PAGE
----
Monday, March 13, 2017

Don't Ever Tell Me...

Our little girl with the boo boos on her knees?

The one who gripped our hearts 2 1/2 years ago and set us on the journey that brought John home?

She was on the Angel Tree this year.

She was on the Angel Tree.

We knew she was available. After we returned home with John she was relisted on Reece's Rainbow. We knew she was relisted but there was no way we could go back.  No way. We were never ever doing it again. I stopped looking at the children. I never ever looked on the pages for the girls. Out of sight out of mind.  Easy.

Until this Christmas. Someone out there picked her to be on the tree. Someone cared enough to put her on the tree so she could find a family. Someone was advocating for our little girl. Someone was willing to yell and shout and cry out for a family for an unknown child across the ocean.  Someone loved the least of these.

And we love the Angel Tree.

Which means that both Rob and I were actively paying attention to the tree.  Just about every day.  And she was on the tree. Her little face. Her same boo boo knees. 

There was no way.

That's what I said.  No way.  I told Rob that God would have to do a MAJOR WORK in my heart for me to commit to adopt her.

Not because I didn't want her. I absolutely wanted her. I wanted her in the deepest part.  If only someone would drop her right into my lap.

I didn't want the process. I didn't want the stress. I didn't want the paperwork. I didn't want the fundraising. I didn't want to jump off the cliff and trust God.  I didn't want to cry again.

I was the one who said no.  Me.

Rob was ready to jump as soon as he saw her on the tree.

Don't ever ever tell me that it is always the women who want to jump first.

I said no.

I couldn't see my way past the terror and the stress and the paperwork and the fundraising.

He didn't push. He didn't manipulate. He didn't argue. He didn't try to convince me.  He understood my trauma. He understood my resistance. He let my no be no.

Okay. Maybe he manipulated a tad.

Like when I suggested that we split the little boys up and put one of them in the bedroom we painted for our little girl. He said no. He said it meant the door was closed. He couldn't handle that.

Oh my. Don't ever tell me...  That was the day I stopped with the closed heart and started to ask God to change my heart.

But I wasn't telling him.  I was super super quiet about those prayers.

Then he dropped the bombshell that completely upended my Jonah ship.

We were finishing our book.  We were doing the final touches. Which meant we needed to dedicate it.  He asked me if I had any ideas.  I actually had forgotten that detail. My brain went blank. I had no ideas.  I could not come up with anything which is highly unusual for me.  So we put it off. Or at least I thought we put it off. What I didn't realize when he asked me was that he had his own ideas. Ideas he neglected to share with me.

Until a few days later when I remembered the dedication and asked him what we were going to do.

It was written.  If I didn't like it we could change it.

We dedicate this book to the daughter who got away.

At this, Job got up and tore his robe and shaved his head. Then he fell to the ground in worship and said:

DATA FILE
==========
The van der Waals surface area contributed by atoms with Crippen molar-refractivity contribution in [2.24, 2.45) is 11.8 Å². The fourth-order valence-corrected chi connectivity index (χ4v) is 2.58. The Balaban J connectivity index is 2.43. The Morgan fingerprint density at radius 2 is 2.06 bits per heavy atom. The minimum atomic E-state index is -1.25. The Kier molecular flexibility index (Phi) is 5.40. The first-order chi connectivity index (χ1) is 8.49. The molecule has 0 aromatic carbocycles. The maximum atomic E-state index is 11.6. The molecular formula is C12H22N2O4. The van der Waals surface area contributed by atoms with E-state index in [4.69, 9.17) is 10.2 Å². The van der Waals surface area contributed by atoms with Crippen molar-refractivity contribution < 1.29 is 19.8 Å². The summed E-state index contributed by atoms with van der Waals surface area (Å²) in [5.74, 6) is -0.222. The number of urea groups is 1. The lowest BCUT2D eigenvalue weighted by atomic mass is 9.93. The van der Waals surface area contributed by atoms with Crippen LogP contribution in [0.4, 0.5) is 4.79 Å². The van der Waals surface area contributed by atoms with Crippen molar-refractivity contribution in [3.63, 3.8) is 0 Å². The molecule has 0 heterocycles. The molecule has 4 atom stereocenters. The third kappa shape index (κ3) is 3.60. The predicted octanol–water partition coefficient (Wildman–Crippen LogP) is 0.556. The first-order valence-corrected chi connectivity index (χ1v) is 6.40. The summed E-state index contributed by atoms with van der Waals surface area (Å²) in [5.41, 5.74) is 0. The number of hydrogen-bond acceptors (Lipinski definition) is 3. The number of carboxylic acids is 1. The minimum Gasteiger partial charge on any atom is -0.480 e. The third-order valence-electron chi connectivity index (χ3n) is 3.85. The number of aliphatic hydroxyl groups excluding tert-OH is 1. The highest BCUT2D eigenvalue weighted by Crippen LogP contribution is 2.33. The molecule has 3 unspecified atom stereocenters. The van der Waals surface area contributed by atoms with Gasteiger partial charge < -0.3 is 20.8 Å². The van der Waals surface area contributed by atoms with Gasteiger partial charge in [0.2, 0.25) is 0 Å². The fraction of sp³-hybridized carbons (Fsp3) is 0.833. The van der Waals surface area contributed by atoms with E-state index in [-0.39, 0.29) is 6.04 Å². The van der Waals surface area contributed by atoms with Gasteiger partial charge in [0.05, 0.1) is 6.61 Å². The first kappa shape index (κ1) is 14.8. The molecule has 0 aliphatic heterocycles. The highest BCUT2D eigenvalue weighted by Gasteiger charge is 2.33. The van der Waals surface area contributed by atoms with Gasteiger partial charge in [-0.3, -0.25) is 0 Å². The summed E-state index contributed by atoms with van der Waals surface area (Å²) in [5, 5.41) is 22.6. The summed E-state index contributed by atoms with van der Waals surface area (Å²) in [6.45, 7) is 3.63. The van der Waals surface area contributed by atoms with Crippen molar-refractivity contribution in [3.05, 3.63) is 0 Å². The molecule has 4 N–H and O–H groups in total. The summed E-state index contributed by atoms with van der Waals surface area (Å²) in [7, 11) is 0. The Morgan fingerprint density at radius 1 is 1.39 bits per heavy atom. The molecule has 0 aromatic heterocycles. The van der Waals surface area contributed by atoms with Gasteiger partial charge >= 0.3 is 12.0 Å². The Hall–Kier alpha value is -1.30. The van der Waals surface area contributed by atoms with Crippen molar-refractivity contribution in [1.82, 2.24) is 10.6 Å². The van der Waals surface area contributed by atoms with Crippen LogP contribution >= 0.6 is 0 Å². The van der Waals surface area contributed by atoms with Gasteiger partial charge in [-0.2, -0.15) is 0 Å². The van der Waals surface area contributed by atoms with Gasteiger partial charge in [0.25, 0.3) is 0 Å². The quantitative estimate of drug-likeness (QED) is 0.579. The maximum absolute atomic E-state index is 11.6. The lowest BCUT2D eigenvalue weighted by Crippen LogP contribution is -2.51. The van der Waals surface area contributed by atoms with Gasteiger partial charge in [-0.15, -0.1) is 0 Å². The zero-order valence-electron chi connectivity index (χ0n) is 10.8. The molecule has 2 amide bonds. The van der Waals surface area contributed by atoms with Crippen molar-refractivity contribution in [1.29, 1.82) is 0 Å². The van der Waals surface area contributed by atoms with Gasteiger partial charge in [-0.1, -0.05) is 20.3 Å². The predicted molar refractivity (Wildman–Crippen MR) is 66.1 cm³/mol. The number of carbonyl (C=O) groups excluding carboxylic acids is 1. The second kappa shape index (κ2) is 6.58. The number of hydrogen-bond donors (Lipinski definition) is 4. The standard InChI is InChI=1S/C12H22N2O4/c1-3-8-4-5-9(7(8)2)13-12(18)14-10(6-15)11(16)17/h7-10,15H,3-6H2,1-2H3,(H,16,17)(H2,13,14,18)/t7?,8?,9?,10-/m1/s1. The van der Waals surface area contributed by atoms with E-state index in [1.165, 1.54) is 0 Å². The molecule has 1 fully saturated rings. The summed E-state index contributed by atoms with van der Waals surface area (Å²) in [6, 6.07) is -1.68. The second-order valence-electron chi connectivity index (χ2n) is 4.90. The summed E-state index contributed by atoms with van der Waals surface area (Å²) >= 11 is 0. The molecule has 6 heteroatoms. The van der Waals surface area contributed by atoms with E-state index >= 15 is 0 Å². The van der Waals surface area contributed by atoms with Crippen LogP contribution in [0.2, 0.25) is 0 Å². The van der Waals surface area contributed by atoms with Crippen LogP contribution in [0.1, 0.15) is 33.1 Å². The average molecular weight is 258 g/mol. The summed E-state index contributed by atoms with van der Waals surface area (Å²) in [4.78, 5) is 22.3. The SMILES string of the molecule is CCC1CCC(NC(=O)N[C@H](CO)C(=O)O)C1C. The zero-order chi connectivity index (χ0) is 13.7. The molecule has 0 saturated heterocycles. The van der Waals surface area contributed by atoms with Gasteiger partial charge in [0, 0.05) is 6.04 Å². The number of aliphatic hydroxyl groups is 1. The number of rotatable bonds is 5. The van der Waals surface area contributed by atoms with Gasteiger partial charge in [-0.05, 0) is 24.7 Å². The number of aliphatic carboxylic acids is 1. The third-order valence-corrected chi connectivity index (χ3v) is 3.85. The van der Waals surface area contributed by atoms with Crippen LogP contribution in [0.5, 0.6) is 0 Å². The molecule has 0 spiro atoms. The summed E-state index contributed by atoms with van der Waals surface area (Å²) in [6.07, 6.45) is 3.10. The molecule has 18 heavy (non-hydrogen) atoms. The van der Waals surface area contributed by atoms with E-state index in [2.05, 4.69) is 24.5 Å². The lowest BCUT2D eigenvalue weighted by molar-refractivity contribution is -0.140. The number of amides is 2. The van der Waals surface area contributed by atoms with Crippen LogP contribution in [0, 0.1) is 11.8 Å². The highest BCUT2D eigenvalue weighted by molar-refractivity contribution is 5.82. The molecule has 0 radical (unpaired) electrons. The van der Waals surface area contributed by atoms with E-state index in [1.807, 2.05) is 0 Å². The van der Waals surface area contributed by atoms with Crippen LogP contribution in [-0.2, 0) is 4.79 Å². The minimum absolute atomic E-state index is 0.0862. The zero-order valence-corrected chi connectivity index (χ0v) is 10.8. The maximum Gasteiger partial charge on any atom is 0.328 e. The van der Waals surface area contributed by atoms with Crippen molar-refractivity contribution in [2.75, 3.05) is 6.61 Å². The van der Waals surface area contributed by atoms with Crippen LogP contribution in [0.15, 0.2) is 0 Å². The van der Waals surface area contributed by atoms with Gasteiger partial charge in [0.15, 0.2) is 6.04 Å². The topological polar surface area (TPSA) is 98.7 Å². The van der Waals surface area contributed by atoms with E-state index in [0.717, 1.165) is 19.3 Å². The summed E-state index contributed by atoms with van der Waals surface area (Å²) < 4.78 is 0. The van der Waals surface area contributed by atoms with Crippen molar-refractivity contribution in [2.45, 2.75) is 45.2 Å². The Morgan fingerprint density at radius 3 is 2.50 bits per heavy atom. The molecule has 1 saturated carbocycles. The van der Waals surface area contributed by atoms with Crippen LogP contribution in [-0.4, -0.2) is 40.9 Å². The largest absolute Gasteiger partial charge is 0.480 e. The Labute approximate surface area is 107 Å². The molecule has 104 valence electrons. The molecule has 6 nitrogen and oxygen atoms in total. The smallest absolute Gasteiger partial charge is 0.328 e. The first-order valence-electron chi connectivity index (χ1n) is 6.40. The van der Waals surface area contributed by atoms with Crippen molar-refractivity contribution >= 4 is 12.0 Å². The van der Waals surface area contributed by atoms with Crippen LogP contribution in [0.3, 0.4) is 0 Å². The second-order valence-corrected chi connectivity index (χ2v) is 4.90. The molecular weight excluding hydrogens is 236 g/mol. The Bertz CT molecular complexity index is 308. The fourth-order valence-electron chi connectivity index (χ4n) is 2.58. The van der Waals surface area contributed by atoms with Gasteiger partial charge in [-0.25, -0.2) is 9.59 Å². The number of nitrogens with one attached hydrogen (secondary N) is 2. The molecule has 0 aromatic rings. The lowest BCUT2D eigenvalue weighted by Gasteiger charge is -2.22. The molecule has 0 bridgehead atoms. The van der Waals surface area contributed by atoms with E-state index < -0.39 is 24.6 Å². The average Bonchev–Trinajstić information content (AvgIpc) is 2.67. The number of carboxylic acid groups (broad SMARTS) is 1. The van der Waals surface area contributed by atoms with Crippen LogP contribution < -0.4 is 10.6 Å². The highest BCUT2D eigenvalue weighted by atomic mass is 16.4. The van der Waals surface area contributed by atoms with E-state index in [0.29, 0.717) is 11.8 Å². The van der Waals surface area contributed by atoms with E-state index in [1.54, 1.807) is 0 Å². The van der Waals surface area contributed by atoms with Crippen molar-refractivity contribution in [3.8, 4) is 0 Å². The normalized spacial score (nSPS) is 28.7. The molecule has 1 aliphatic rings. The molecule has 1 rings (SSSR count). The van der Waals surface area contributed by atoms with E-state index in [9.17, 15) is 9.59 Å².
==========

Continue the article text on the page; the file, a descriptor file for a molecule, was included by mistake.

“Naked I came from my mother’s womb,
    and naked I will depart.
The Lord gave and the Lord has taken away;
    may the name of the Lord be praised.”
— Job 1:20-21

Dear Lord!  I sat down and wept. Rob's heart laid bare. To the daughter who got away.  Our little girl. The one who said no. I would never ever change a word of that dedication.  God gave. God has taken away. No matter what, He is to be praised. So much said in those few verses.  The deepest deepest belief in both our hearts. We worship the One who has given. We worship Him who has taken away.

How could I say no with Rob's heart laid bare?  How could my petty fears stop us from at least trying again? How could I let fear keep me from experiencing more of God's grace and blessings.

A few weeks later we jumped off the cliff for our little girl with boo boos on her knees. We started the process. We contacted our social worker. We started filling out the forms. Then an e-mail. She has been adopted.  She's gone.  Forever to us.  She's in a family but not ours.  Found and lost and found and lost again.  How can it be? 

How can it be?

Our older sons had said yes. Our social worker had said yes. Our hearts had said yes.  Dear Lord, please! What do we do?

Have you seen Mary?


Of course not.  I haven't looked at the listings for the girls in a very very long time. I especially wasn't looking for LITTLE Girls. So no.  I hadn't seen Mary.  I had no idea she existed.


No, we hadn't seen Mary. We hadn't seen her, but we see her now.  We see her now.

We know loss. We know there are no guarantees. We know that the road we are on will twist and turn and possibly rip our hearts to shreds. We know we could lose her. We know.  But God is good no matter what, whether with torn robes in grief and anguish or sweet rejoicing. Faith is faith. It is a stepping out into the blackness, believing that God is ever-watching, ever-loving and ever-providing all that we need to take each step.

“Forget the former things;
    do not dwell on the past.
See, I am doing a new thing!
    Now it springs up; do you not perceive it?
I am making a way in the wilderness
    and streams in the wasteland."


  1. I'm crying.
    I've followed your last journey and remember how it all happened.
    The Lord is exciting, isn't He?

  2. Can you tell us a little about Mary?

  3. I thought the same thing; she looks just like John. Adorable!

  4. Praying for this next journey and all that comes with it!


Loving words from kind people make our hearts glad!